For background information on Palliser visit the John Palliser Timeline

John Palliser's Exploration of the Canadian Rockies

Editor's note:- In 1978 with the help from the Explorations Programme of the Canada Council I researched, retraced and documented the route followed by Thomas Blakiston of the Palliser Expedition in 1858 through the Canadian Rockies. Blakiston did a wonderful job describing everything he saw and there was little trouble figuring out his route. In 1983 with the support of the Alberta Historical Resources Foundation I followed James Hector's route of exploration and was thrilled to find his landscape descriptions easy follow.

It was always my desire to follow John Palliser's route, the last of the three August 1858 thrusts into the mountains but each time I read his route description in the Palliser Papers I came away confused.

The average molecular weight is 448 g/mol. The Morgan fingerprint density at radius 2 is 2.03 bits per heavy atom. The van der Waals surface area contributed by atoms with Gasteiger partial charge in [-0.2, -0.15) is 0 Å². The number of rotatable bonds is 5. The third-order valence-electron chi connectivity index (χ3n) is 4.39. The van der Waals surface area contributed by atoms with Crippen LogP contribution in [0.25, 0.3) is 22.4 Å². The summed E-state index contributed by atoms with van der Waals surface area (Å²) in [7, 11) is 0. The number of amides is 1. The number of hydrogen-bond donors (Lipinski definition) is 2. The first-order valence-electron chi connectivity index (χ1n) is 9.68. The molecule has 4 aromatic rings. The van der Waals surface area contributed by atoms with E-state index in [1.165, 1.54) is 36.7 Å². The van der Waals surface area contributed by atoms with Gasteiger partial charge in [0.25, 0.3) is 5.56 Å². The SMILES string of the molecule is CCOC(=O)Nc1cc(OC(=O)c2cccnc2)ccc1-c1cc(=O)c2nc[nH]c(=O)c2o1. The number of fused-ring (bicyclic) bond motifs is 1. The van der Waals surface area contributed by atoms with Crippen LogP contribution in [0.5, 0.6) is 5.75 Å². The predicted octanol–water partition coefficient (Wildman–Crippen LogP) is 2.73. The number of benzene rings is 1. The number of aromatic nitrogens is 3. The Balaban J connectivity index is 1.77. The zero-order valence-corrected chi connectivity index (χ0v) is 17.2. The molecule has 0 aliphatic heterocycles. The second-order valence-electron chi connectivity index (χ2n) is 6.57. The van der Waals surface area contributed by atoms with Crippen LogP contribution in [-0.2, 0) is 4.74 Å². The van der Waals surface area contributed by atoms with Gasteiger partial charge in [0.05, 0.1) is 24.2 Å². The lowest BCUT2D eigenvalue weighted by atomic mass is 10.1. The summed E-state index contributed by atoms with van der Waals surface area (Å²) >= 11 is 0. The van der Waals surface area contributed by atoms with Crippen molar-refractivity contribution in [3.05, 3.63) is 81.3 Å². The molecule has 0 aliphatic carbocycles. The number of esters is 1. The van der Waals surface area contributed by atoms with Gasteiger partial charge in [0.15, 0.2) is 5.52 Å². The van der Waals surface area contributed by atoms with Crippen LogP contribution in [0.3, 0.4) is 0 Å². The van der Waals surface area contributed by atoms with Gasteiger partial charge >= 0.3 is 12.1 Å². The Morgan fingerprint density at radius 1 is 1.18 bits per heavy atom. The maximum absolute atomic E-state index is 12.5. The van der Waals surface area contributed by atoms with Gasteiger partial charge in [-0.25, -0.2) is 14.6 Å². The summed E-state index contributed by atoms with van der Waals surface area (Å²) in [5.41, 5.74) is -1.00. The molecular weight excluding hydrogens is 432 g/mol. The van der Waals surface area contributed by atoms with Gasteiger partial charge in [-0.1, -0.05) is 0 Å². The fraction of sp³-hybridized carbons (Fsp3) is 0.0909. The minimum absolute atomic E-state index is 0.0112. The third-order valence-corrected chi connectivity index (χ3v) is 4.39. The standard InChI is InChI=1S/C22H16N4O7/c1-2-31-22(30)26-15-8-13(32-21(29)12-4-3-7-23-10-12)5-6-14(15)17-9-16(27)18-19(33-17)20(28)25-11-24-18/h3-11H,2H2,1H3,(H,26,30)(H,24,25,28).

Which route did Palliser travel? - the controversy

Please note: Pictures found in this text are based on the assumption that Palliser did indeed travel over the Elk Pass and not the North Kananaskis Pass as has until now been the accepted route.

Palliser's Journal

August 17, 1858

The scenery around (Old Bow Fort) is wild and beautiful. Its site is at the base of the Rocky Mountains, which tower above it to the height Of 3,000 or 4,000 feet, the white summits of which, from a sprinkling of snow that had recently fallen, formed a pretty contrast with the dense sombre forests at their feet. The Bow River flows by in all the wildness of mountain character, foaming at intervals over ledges of rock in its valley, and then rushing onwards between high banks, clad with luxuriant vegetation.